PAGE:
I leave the project of a supporting structure for someone else. Whatever the supporting structure, it must have sufficient mass to overcome the varying buoyancy of the upwelling device (which depends on the temperature and salinity of the water it contains). The FLIP (Floating Instrument Platform) ocean research vessel demonstrates that it is possible to maintain stable elevation in the deep ocean.
It is more durable than most any man-made object placed out in the ocean just by virtue that no part of it extends above sea level. The pipes that do extend from the depths to sea level are made from polypropylene which is tough, and also has a tendency to flex. I imagine that they will sway somewhat with the waves, and if a boat runs over them, will give way. The device will still continue to function even if a few pipes are chipped from propeller damage. The supporting structure will no doubt in part extend above sea level and should be designed with durability in mind.
Indeed, maintenance because of biofouling may well be a major expense. To keep the big critters out, gratings need to be installed at the top entrances. As for algae and bacteria that may form a coating of scum on the heat transfer surfaces, there are a few things that work in the device's favor. In the deep ocean there is a dearth of primary production to begin with, hence the problem cannot be as severe as near the coast. And, there is no light in the heat exchanger and there are no photosynthesizing organisms at the depth of the source of the up-flow at a depth of 300 meters or so. The up-flow creates a region conducive to primary production, but I imagine the prevailing current carries the effluent away from the device. A coating of tributyltin on the heat conducting surface would certainly be effective, though use of it may be undesirable due to environmental concerns, even though the upwelling is far from any shore. For more information, see: Antifouling Paint Biocides by Ioannis K. Konstantinou. At any rate, the upwelling device provides a unique environment in the ocean and the biofouling problem cannot be assessed without experimentation.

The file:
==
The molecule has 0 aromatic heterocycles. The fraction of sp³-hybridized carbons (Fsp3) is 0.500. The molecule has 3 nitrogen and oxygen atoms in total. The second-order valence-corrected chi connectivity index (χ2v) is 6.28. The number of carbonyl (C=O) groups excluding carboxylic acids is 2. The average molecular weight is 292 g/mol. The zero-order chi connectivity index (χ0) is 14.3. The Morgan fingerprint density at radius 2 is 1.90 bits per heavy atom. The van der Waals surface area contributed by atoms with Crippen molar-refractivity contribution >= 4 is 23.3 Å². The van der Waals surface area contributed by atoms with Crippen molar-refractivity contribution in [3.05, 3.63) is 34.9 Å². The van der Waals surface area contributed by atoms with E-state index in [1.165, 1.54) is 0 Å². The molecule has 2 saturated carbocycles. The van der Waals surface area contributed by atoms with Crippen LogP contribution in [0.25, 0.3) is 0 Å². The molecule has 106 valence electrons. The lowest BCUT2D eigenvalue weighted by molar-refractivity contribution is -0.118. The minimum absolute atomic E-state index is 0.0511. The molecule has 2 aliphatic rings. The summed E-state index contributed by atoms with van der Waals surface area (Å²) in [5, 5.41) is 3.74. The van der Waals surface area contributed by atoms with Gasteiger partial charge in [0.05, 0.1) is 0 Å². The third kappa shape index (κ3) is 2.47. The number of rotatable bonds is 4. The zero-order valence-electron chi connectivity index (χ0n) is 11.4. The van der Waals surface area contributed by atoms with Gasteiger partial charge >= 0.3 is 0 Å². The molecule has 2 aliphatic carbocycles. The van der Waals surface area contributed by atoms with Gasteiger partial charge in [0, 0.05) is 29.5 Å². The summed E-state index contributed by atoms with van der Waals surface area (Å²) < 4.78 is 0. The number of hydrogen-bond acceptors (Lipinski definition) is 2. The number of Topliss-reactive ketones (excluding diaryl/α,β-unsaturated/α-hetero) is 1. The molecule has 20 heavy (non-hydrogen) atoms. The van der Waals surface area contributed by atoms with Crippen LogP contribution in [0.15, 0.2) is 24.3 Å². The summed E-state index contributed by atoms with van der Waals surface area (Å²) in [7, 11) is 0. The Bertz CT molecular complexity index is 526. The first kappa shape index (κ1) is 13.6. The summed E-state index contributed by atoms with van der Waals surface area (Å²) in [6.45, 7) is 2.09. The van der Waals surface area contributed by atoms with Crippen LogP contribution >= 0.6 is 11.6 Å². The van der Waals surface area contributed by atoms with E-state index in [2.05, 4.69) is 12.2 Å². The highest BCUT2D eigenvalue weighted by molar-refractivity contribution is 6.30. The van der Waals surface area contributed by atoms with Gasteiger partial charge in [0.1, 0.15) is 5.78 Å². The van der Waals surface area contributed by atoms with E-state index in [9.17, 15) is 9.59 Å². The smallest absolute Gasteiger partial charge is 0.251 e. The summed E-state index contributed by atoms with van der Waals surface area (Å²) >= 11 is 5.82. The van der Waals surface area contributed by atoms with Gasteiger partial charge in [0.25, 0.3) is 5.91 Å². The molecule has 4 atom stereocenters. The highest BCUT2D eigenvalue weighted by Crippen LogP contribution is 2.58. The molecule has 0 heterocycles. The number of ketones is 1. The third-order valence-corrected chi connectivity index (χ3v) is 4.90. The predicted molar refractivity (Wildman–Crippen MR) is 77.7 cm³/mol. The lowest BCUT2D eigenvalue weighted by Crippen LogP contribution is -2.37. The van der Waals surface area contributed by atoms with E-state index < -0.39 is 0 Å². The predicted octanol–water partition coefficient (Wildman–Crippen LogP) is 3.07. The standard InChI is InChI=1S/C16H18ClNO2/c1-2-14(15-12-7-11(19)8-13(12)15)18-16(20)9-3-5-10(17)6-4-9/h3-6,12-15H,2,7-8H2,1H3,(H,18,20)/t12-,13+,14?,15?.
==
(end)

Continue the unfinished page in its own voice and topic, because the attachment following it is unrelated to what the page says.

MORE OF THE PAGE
For one thing, I did not have the burden of having to use Microsoft software. Also, my dad is Cornell professor of Mechanical Engineering, Emeritus, and when I needed a formula for convective heat transfer, he told me what it was.